Michael heard voices and pulled himself from his reverie. Laughter came from one of the far stalls. His father stopped a moment and listened, then charged ahead like a foot soldier rushing into battle.
Alarm exploded inside Michael as the tinkling laughter sounded again. ‘Twas his mother’s gentle laugh, which always sounded to him like bells merrily pealing. He ran to catch up to where his father now stood, feet apart, glaring into a stall.
Michael stopped next to his father and looked inside. The stall held an ebony horse Michael had never seen before. Next to it stood his mother and Sir Thirkell, one of his favorite knights in his father’s employ. Thirkell and his friend, Sir Charles, had told Michael stories about King Arthur and the Knights of the Round Table from the time he was a babe. Michael had thought back on those stories during the nights he had trouble falling asleep. He used his fascination with the tales to push aside the taunts from that day.
“Michael!” his mother cried in joy as she caught sight of her son. “Do you like him? It’s your new horse, Tempest. Sir Thirkell just brought him home. We were feeding Tempest bits of carrot. He’s a greedy little thing.”
“My lord,” Thirkell said, acknowledging the earl’s presence before he looked to Michael. “Young Master Michael. ‘Tis good to have you home for your summer visit.”
His mother stepped behind the knight and stumbled as she squeezed by him in the narrow stall. Thirkell caught her by the waist as she toppled forth. She gave him a tentative smile as he righted her.
With that, his father exploded. “Get your hands off my wife!”
His mother took a step forward. “I only—”
The earl struck his wife hard. She spun in a full circle and fell to her knees, blood dripping from her mouth, her eyes haunted with fear. Michael knew it wasn’t the first time his father had injured her. He’d seen the bruises she tried to hide. He remembered the times she’d been bedridden for a week at a time, unable to walk after one of her husband’s beatings for the slightest infraction.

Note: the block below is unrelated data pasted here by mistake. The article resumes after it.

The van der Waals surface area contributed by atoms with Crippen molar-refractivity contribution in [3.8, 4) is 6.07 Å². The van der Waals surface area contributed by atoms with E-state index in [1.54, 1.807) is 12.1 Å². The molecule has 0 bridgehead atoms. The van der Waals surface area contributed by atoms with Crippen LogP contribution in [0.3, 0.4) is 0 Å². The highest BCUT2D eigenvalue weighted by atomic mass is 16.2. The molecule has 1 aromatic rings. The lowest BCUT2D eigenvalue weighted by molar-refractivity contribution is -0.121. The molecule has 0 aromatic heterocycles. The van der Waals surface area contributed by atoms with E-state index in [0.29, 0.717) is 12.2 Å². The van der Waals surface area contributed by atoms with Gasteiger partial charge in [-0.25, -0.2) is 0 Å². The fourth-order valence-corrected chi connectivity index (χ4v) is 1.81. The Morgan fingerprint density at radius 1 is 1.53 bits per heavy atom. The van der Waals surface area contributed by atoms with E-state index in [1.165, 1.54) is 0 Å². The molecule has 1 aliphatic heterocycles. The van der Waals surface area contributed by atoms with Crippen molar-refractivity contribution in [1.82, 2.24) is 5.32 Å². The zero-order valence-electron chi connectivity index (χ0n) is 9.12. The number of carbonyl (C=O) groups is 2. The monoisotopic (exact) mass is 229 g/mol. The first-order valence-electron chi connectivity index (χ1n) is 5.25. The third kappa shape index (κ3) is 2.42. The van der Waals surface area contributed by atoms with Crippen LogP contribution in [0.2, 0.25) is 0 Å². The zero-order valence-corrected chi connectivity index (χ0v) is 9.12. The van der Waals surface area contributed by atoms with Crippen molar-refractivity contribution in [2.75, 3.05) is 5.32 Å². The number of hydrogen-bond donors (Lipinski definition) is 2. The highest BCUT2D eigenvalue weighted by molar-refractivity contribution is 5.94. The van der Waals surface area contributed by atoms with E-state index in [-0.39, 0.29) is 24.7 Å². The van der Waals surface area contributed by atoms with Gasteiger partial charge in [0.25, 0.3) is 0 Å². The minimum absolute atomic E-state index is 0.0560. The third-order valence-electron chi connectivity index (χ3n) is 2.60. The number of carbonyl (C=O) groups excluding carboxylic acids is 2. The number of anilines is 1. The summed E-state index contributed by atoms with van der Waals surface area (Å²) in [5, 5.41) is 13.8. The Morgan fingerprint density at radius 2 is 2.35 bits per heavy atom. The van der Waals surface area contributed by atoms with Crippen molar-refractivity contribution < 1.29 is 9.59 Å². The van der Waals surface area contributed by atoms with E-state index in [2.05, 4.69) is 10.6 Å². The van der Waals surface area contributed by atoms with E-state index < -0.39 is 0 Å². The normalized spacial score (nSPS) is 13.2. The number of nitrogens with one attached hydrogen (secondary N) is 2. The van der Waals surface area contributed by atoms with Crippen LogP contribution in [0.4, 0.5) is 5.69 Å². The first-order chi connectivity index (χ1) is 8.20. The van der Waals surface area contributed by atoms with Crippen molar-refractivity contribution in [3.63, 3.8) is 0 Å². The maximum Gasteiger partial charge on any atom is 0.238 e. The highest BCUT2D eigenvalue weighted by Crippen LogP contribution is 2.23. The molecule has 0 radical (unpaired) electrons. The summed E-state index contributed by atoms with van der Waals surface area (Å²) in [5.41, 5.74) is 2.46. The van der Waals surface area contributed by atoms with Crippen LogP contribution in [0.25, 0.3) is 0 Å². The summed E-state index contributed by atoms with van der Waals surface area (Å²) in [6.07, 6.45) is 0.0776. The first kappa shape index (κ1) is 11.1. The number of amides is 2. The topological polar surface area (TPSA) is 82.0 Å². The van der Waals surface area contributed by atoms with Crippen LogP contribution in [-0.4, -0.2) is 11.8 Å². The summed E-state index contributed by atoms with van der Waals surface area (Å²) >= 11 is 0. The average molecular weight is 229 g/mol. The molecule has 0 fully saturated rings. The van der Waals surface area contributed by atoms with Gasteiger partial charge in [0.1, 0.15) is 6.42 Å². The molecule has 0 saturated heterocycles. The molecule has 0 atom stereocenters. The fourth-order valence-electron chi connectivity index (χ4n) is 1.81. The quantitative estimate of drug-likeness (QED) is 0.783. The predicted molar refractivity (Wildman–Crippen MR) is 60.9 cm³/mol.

Thirkell gave his the nobleman a look that chilled Michael’s heart. The knight bent and lifted the countess to her feet and steadied her. He turned and faced his liege lord.
“I have sworn an oath to protect your family, my lord. That includes your lady and your son. I simply brought the countess to the stables to see the horse she wished purchased for Master Michael’s homecoming.” Thirkell paused. “I am sorry if I offended you by preventing her from falling.”
The earl’s eyes narrowed in a way that brought terror to Michael. “I’ve seen the looks you give one another when you think no one sees,” he said, his tone more menacing than Michael ever remembered. “I know the slut sneaks off to your bed.”
Thirkell’s brows shot up. “I sleep in the barracks with a hundred other of your men, my lord. No woman—much less the lady of Sandbourne—ever graces my bed. You dishonor your wife by claiming so.”
Michael saw his mother shrink against the stall’s wall as the knight spoke. Blood stained the front of her light blue cotehardie. He turned back to view his father. Michael knew his father would never back down from the accusation, no matter how outlandish it was.
“You dare to call me a liar?” the earl demanded.
Thirkell shook his head. “Nay, my lord. You are simply mistaken. Nothing untoward has gone on this day, or any other day. I am in your service and loyal to you and the Devereux name.”
Michael saw the blur as his father moved toward Thirkell. His brain refused to comprehend what happened so quickly.
Yet seconds later, he watched the knight’s eyes go wide. Thirkell’s hands flew to his throat, where a red gash angrily crossed his flesh. Michael glanced and saw the dagger his father always carried dangling from his hand. Blood dripped from the blade. Michael looked on as the knight crumpled to his knees. Thirkell tried to speak and then fell forward with a dull thud. Michael’s jaw dropped open. No words came out. He watched the blood begin to pool under the knight’s head, saturating the hay.
His father approached his mother, a gleam of madness in his eyes. Michael remained frozen in fear, unable to move.